Windows 8’s new user interface has proven nothing short of polarizing. The hybrid operating system pairs a new GUI concept, the touch-friendly Metro interface, to the traditional windows, icons, menus, and pointer concept that Windows users have depended on for decades. In so doing, it removes Windows mainstays such as the Start button and Start menu.
While few are concerned about Windows 8’s usability as a tablet operating system, desktop users remain wary. Will the new operating system take a huge step back in terms of both productivity and usability? Specific concerns voiced in our forums have included the mandated fullscreen view and a lack of resizable windows, the tight restrictions on what applications are permitted to do, and the automatic termination of background applications.
The good news is that these specific criticisms are largely off-base. Windows 8 includes a full desktop with all the applications and behavior that you expect a Windows desktop to include. This means full multitasking (no background suspension or termination), full system access (to the extent that your user permissions allow), resizable non-maximized windows, Aero snap, pinned taskbar icons, alt-tab—it’s all still there and it all still works.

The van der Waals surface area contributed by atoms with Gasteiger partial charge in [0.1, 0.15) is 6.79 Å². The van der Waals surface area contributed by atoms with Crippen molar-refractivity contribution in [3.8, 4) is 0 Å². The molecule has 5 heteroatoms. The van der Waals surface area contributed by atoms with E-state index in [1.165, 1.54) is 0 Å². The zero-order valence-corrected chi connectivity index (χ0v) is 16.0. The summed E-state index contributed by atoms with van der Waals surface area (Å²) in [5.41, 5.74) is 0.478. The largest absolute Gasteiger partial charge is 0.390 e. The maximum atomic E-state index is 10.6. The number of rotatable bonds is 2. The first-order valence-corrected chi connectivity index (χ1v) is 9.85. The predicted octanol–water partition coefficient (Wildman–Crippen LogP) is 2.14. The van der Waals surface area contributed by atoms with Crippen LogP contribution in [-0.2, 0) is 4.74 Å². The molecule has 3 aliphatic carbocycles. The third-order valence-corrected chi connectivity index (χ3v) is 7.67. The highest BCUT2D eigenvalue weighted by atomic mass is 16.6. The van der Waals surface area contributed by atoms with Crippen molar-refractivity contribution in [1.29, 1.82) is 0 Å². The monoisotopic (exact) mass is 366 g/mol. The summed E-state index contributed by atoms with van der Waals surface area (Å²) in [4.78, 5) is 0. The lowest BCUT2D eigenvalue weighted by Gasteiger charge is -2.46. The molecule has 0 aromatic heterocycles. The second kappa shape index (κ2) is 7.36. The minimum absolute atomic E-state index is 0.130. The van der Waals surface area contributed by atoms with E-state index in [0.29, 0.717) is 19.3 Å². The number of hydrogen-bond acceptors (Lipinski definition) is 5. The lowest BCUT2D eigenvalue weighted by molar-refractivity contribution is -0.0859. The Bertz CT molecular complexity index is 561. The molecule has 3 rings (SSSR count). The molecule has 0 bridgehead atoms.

The bad news is that the various pieces of the operating system do not in fact mesh together smoothly; the seams, especially between the Metro and legacy interfaces, remain obvious and jarring. For desktop users, the experience remains decidedly mixed.